Photo/Illutration Workers conduct a simulation exercise for vaccinating people against COVID-19. (Hikaru Uchida)

Japan is gearing up to start vaccinating its population against the novel coronavirus as early as Feb. 17 after the first shipment of doses arrived from Brussels.

The vaccine will be given to people aged 16 and older. A second dose will be given three weeks after the first.

Senior citizens could begin receiving the vaccine from April 1. Next on the priority list are individuals with a pre-existing health condition and workers at elderly care facilities.

The health ministry is set to formally approve the first vaccine as early as Feb. 14.

An experts’ panel in the ministry gave the green light Feb. 12 for the production and sale of a vaccine jointly developed by U.S. pharmaceutical company Pfizer Inc. and BioNTech, a German biocommerce company.

Once ministry approval is obtained, vaccinations on health care professionals look set to begin next week.

The health ministry signed a contract with Pfizer for about 144 million doses to be provided this year, enough to inoculate around 72 million people.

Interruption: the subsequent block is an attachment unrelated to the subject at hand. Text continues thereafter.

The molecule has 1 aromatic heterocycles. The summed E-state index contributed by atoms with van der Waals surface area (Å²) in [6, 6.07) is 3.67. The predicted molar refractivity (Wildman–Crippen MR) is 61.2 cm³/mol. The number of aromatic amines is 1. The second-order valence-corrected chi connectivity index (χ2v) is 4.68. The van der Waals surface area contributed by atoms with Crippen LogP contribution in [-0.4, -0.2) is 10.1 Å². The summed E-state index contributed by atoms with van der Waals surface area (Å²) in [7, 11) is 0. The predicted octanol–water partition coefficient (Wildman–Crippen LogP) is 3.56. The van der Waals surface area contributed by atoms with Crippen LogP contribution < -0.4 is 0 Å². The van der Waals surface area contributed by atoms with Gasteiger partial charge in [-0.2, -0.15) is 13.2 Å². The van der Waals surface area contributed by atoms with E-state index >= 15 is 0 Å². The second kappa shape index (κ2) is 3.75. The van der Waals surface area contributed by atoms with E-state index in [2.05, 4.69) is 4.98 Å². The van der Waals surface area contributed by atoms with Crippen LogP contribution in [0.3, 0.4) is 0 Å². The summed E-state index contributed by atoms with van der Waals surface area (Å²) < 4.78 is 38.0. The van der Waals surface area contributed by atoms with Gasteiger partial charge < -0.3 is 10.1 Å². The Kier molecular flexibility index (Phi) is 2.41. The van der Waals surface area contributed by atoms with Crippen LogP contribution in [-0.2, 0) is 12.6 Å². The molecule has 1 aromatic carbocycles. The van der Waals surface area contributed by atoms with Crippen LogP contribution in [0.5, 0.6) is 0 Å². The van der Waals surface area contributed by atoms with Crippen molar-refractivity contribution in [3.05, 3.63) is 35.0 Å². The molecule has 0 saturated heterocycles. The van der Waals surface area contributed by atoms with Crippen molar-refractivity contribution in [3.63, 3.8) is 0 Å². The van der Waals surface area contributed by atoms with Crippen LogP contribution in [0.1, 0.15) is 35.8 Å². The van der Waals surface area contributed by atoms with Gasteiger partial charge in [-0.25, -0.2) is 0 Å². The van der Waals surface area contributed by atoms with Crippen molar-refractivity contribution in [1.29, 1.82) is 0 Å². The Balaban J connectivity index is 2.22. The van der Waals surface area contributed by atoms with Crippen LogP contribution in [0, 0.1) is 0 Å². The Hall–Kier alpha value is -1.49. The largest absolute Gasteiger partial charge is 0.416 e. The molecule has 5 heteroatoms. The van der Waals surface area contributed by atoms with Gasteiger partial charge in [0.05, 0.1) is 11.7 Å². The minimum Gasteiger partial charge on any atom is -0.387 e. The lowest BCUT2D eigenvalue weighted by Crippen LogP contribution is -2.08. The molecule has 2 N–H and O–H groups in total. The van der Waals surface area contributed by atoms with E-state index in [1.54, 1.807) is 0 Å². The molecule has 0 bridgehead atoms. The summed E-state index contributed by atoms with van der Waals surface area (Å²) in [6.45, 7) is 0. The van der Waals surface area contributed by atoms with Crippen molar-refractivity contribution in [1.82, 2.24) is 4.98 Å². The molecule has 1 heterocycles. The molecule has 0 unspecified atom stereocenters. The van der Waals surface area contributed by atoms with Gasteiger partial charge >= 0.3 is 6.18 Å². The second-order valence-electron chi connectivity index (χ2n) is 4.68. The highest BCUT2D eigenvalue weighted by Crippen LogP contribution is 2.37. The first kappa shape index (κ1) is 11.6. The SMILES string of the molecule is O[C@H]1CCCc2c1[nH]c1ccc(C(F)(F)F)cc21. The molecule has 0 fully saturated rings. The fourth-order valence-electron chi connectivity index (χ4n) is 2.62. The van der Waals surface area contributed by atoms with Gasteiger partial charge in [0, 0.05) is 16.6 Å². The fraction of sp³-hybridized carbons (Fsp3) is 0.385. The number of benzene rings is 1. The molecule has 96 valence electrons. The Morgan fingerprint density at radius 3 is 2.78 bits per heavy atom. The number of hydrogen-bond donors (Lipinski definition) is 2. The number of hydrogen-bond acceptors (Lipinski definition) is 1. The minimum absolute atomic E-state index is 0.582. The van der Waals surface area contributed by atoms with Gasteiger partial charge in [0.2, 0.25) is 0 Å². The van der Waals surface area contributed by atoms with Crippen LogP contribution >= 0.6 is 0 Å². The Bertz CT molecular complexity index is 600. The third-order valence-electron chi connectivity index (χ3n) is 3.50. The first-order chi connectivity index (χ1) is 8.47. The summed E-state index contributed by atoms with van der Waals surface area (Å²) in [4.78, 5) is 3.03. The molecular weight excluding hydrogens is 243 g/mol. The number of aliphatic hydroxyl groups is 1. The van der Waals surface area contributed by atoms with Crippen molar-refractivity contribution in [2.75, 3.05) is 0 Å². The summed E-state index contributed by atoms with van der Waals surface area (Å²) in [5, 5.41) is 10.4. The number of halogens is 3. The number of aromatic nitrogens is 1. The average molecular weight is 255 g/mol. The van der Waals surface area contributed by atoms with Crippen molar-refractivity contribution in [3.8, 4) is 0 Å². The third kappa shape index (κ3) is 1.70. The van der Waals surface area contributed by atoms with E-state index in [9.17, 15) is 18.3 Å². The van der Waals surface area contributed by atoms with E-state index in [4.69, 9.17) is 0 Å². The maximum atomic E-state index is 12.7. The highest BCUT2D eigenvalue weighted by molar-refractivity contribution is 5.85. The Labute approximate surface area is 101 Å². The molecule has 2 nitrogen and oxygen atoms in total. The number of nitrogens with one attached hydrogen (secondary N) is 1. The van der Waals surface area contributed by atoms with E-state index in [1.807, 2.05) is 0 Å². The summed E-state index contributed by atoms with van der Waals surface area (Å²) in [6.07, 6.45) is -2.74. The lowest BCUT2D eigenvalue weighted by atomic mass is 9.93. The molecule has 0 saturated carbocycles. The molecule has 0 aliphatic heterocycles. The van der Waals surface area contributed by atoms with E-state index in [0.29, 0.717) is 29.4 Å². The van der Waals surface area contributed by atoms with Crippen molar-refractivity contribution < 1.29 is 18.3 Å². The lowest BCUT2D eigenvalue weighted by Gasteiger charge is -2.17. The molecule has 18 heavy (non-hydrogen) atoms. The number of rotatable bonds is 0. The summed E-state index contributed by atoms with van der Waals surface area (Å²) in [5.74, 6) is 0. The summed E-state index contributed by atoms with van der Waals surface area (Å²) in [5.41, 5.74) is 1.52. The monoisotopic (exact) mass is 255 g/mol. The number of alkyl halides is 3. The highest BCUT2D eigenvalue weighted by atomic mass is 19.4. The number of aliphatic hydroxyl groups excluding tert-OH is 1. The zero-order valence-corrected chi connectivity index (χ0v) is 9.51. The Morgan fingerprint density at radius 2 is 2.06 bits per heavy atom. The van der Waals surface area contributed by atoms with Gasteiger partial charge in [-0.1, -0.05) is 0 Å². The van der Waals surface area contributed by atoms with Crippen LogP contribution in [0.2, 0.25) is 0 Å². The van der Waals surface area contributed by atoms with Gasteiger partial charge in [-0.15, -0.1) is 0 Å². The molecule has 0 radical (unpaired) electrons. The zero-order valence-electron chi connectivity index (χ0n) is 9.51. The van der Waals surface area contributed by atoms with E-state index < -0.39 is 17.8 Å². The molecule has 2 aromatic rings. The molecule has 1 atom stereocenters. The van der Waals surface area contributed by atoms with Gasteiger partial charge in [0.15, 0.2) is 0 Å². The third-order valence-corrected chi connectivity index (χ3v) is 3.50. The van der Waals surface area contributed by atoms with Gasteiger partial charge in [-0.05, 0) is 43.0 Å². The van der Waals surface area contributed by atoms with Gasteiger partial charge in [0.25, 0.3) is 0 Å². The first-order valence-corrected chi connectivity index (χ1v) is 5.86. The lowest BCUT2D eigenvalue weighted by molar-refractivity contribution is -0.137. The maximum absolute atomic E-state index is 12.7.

The first shipment of the vaccine arrived on the morning of Feb. 12 at Narita Airport outside Tokyo from Brussels.

Pfizer submitted an application in December for a special approval procedure based on the results of clinical testing overseas on about 40,000 people. The company submitted additional clinical testing data Jan. 29 that was obtained from 160 Japanese.

The Pharmaceuticals and Medical Devices Agency has been assessing the data provided by Pfizer.

In overseas testing, the infection rate was reduced by 95 percent and a similar level of immunity was found in the test conducted in Japan. There were also no serious side effects, although instances of pain, headache and joint ache matched those in the overseas tests.

Expectant women can receive the vaccine if their doctor feels the benefits outweigh the risks. But those who have displayed a serious allergic reaction to the components of the vaccine will be asked to refrain from being vaccinated.

The central government will pay for the vaccines and people will not be forced into vaccinations.

The first vaccinations will be on 10,000 to 20,000 health care professionals working at about 100 medical institutions around Japan, including hospitals under the National Hospital Organization.

The first group will be monitored for side effects on their health.

All other health care professionals will receive the vaccine from March if no problems arise.

The vaccine has to be stored at minus 75 degrees or so because RNA used to produce it is very fragile.

The government has also signed formal contracts with AstraZeneca, a British pharmaceutical company, for 120 million doses and the U.S. biocompany Moderna Inc. for 50 million doses.

(This article was written by Shuichi Doi and Kohei Tomida.)